- Finally, Amazon sells a 52-page LDS journal called, "Ponderize! The Scripture Mastery Journal". This work has a printed scripture plus room to take notes each day for seven days on "What have I learned today" (no question mark SIC). Presumably, it contains 52 scriptures to ponderize. Amazon indicates it was published Oct 6, 2015 (the day after the apology, two days after the talk) and has an Amazon rank in "Religion & Spirituality" of 866,023.

I think it is quite fascinating that the collective mind around ponderize has essentially discarded what might have been, and in fact was intended to be, a catchy way to study scriptures. This seems to be in quiet reaction to an unsavory element of the proposal. In other words, in my view, it seems like people in the Church have chosen to ignore it because of the negativity. In a sense, this in a microcosm seems to be true of other more scandalous elements of our culture. Just one example: lots of members steer clear of what used to be a common mantra of no-same-sex-marriage... to the point that the upper leadership has to keep reminding us of their position.

I'm curious to get your thoughts. First of all, does anyone here see a use of ponderize in the wild? Second, what does its quiet rejection tell us about the ability of the Church culture of the every-day member to self-monitor?
"Let us therefore no longer pass judgment on one another, but resolve instead never to put a stumbling block or hindrance in the way of another." --Romans 14:13

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nibbler
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Re: "Ponderize" revisited

Post by nibbler » 20 Dec 2017, 12:32

Before all the controversy hit I remember thinking, "Great, now people will be saying ponderize left and right at church and it's going to drive me nuts."

That the phrase was short-circuited out of the gate was a tender mercy, perhaps some shred of proof that there is a god. :twisted: :angel:

We Mormons don't like it when people try to market religion.

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Gerald
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Re: "Ponderize" revisited

Post by Gerald » 20 Dec 2017, 13:14

I always felt it was a bit of a tempest in a teapot. But I'm not into catchy phrases or cutsie acronyms. :roll: (I hate it when people call vegetables "veggies"). So it didn't bother me one way or the other. I would never have purchased such merchandise personally. As far as the word entering the LDS lexicon, I can report from my sector that I rarely hear it. Every once in a while, some one in Church brings it up but most don't. It would be interesting to see what would have happened had the efforts to disseminate the term been more "socially acceptable."
So through the dusk of dead, blank-legended And unremunerative years we search to get where life begins, and still we groan because we do not find the living spark where no spark ever was; and thus we die, still searching, like poor old astronomers who totter off to bed and go to sleep, to dream of untriangulated stars.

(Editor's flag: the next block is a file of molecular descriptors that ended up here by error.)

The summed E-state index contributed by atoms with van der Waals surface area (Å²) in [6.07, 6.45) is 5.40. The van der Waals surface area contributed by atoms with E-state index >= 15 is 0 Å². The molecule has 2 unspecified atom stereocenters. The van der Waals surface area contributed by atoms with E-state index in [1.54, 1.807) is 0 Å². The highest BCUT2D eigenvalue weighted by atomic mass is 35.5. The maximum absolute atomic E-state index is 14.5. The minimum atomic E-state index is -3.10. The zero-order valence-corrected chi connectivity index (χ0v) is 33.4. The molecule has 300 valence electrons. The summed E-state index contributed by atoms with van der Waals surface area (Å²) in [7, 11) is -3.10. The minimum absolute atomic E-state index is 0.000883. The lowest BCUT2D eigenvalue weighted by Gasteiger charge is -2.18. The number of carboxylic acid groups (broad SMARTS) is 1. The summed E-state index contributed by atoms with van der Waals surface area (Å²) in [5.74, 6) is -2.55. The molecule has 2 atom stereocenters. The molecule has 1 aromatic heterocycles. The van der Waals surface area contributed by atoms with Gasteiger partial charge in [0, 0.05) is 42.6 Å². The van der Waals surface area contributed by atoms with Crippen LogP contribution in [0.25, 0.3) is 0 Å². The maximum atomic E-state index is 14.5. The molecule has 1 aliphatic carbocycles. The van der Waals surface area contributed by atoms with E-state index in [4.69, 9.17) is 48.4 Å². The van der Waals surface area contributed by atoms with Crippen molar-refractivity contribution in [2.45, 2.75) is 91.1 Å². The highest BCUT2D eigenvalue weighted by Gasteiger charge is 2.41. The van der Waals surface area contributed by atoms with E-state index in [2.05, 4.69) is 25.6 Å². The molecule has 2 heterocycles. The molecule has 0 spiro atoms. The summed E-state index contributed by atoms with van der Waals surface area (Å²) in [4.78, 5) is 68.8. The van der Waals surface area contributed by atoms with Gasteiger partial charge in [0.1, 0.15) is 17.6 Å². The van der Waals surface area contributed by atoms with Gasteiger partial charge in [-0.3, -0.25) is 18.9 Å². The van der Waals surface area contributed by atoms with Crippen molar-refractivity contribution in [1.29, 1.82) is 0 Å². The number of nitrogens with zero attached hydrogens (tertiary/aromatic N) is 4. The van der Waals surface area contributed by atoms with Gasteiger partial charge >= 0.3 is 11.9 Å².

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Roadrunner
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Re: "Ponderize" revisited

Post by Roadrunner » 20 Dec 2017, 14:03

I didn't hear a single reference to ponderize in my ward or stake after the talk. I personally doubt that many quotes from Q70 will have true staying power - it would require coming from a more permanent Q15.

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mom3
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Re: "Ponderize" revisited

Post by mom3 » 20 Dec 2017, 14:40

We are a weird people - What catches on and what doesn't always stuns me.

It's funny you bring it up, but I did hear it the other day. An older brother used the word as a way to "Ponder" - think deep about scripture. I couldn't tell if it was a slip of tongue that had no connection to the talk or if for me the talk inspired the idea. We in the bloggernacle know so many more details about everything, than most traditional members. I suspect the man in my ward had no idea t-shirts or merchandise were ever involved.

The thing I notice is it's not just this. Elder Kearon gave an amazing talk about Refugee's and it slipped the surly bands of life in less than 6 months. It's one of the reasons I disconnect from conference. I don't mind addresses but we are such a habit people (whatever tide catches us) and off we go.

I sadly wish it hadn't wiped out. It was fresh, trendy, and we could use some scriptural focus. Bible, anyone?
"I stayed because it was God and Jesus Christ that I wanted to follow and be like, not individual human beings." Chieko Okazaki Dialogue interview

"I am coming to envision a new persona for the Church as humble followers of Jesus Christ....Joseph and his early followers came forth with lots of triumphalist rhetoric, but I think we need a new voice, one of humility, friendship and service. We should teach people to believe in God because it will soften their hearts and make them more willing to serve." - Richard Bushman

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Re: "Ponderize" revisited

Post by Curt Sunshine » 20 Dec 2017, 15:06

I hated it right from the talk itself. I don't do cutsie wording.

I hated it even more when I learned what his son was doing. "Loathed" is not an overstatement.